Using the powerful trick of gravitational lensing, a European and American team of astronomers have constructed an extensive 'mass map' of one of the most massive structures in our Universe. They believe that it will lead to a better understanding of how such systems assembled and the key role of dark matter.
Clusters of galaxies are the largest stable systems in the Universe. They are like laboratories for studying the relationship between the distributions of dark and visible matter. In 1937, Fritz Zwicky realised that the visible component of a cluster (the thousands of millions of stars in each of the thousands of galaxies) represents only a tiny fraction of the total mass. About 80-85% of the matter is invisible, the so-called 'dark matter'. Although astronomers have known about the presence of dark matter for many decades, finding a technique to view its distribution is a much more recent development.
Led by Drs Jean-Paul Kneib (from the Observatoire Midi-Pyrénées, France/Caltech, United States), Richard Ellis and Tommaso Treu (both Caltech, United States), the team used the NASA/ESA Hubble Space Telescope to reconstruct a unique 'mass map' of the galaxy cluster CL0024+1654. It enabled them to see for the first time on such large scales how mysterious dark matter is distributed with respect to galaxies. This comparison gives new clues on how such large clusters assemble and which role dark matter plays in cosmic evolution.
Tracing dark matter is not an easy task because it does not shine. To make a map, astronomers must focus on much fainter, more distant galaxies behind the cluster. The shapes of these distant systems are distorted by the gravity of the foreground cluster. This distortion provides a measure of the cluster mass, a phenomenon known as 'weak gravitational lensing'.
To map the dark matter of CL0024+1654, more than 120 hours observing time was dedicated to the team. This is the largest amount of Hubble time ever devoted to studying a galaxy cluster. Despite its distance of 4.5 thousand million light-years (about one third of the look-back time to the Big Bang) from Earth, this massive cluster is wide enough to equal the angular size of the full Moon. To make a mass map that covers the entire cluster required observations that probed 39 regions of the galaxy cluster.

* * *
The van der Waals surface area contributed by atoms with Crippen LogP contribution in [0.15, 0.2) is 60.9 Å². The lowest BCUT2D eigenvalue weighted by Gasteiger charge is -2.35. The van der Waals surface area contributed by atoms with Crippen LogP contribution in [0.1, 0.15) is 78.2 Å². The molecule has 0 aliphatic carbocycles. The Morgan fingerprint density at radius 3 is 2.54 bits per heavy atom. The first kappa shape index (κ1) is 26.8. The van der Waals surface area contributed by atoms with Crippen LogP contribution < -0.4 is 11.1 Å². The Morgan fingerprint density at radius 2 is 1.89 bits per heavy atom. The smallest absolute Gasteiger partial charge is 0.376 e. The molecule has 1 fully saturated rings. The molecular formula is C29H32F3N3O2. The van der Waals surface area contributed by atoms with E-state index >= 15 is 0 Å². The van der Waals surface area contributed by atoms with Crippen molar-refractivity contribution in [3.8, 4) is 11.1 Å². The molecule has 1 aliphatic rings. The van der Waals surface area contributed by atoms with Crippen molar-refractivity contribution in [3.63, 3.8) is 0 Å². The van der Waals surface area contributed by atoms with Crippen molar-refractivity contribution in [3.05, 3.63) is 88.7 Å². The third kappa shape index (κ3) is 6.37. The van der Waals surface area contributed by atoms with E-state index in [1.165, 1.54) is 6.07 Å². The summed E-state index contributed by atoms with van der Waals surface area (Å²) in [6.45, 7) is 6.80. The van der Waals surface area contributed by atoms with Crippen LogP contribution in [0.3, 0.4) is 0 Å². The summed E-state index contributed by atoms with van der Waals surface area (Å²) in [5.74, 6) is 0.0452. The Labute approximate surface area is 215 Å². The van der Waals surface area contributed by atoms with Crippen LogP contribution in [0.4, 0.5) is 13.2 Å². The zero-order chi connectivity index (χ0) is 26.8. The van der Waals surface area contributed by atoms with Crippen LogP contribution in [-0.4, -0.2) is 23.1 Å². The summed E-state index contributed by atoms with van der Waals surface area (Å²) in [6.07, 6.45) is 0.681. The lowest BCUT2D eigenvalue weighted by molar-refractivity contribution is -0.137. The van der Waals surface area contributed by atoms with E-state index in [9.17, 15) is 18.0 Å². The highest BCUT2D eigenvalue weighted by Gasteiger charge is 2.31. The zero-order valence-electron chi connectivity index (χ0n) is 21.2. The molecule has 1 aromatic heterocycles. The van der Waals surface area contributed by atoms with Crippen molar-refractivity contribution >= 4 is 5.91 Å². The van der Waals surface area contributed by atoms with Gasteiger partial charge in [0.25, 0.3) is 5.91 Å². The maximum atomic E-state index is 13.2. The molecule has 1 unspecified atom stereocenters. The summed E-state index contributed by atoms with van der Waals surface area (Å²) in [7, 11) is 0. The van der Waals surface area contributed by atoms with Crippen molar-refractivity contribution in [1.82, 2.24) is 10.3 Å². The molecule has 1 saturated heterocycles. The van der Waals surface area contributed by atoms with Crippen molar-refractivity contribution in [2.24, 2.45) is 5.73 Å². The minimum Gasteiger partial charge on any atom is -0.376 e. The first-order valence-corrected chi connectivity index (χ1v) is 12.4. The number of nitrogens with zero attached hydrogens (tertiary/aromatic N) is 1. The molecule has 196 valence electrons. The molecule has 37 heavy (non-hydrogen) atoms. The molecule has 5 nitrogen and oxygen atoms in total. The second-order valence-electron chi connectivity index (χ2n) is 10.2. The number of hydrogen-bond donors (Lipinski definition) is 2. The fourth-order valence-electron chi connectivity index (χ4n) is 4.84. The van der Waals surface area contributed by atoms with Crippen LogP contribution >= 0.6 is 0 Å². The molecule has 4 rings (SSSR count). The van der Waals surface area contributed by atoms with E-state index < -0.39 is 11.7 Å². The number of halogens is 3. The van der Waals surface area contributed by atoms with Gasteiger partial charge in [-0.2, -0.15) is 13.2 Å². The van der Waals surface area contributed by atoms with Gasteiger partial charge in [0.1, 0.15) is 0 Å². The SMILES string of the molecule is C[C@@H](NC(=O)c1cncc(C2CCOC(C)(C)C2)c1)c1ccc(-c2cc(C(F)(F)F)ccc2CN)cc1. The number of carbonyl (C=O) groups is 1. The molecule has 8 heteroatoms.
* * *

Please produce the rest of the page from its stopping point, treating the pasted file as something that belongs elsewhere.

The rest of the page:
The investigation has resulted in the most comprehensive study of the distribution of dark matter in a galaxy cluster so far and extends more than 20 million light-years from its centre, much further than previous investigations. Many groups of researchers have tried to perform these types of measurements with ground-based telescopes. However, the technique relies heavily on finding the exact shapes of distant galaxies behind the cluster. The sharp vision of a space telescope such as NASA-ESA's Hubble is superior.
The study reveals that the density of dark matter on large scales drops sharply with distance from the cluster centre. This confirms a picture that has emerged from recent detailed computer simulations. As Richard Ellis says: "Although theorists have predicted the form of dark matter in galaxy clusters from numerical simulations based on the effects of gravity alone, this is the first time we have convincing observations to back them up. Some astronomers had speculated clusters might contain large reservoirs of dark matter in their outermost regions. Assuming our cluster is representative, this is not the case."
The team noticed that dark matter appears to clump together in their map. For example, they found concentrations of dark matter associated with galaxies known to be slowly falling into the system. Generally, the researchers found that the dark matter traces the cluster galaxies remarkably well and over an unprecedented range of physical scales. "When a cluster is being assembled, the dark matter will be smeared out between the galaxies where it acts like a glue," says Jean-Paul Kneib. "The overall association of dark matter and 'glowing matter' is very convincing evidence that structures like CL0024+1654 grow by merging of smaller groups of galaxies that were already bound by their own dark matter components."
Future investigations using Hubble's new camera, the Advanced Camera for Surveys (ACS), will extend this work when Hubble is trained on a second galaxy cluster later this year. ACS is 10 times more efficient than the Wide Field and Planetary Camera 2 used for this investigation, making it possible to study finer mass clumps in galaxy clusters and help work out how the clusters are assembled.
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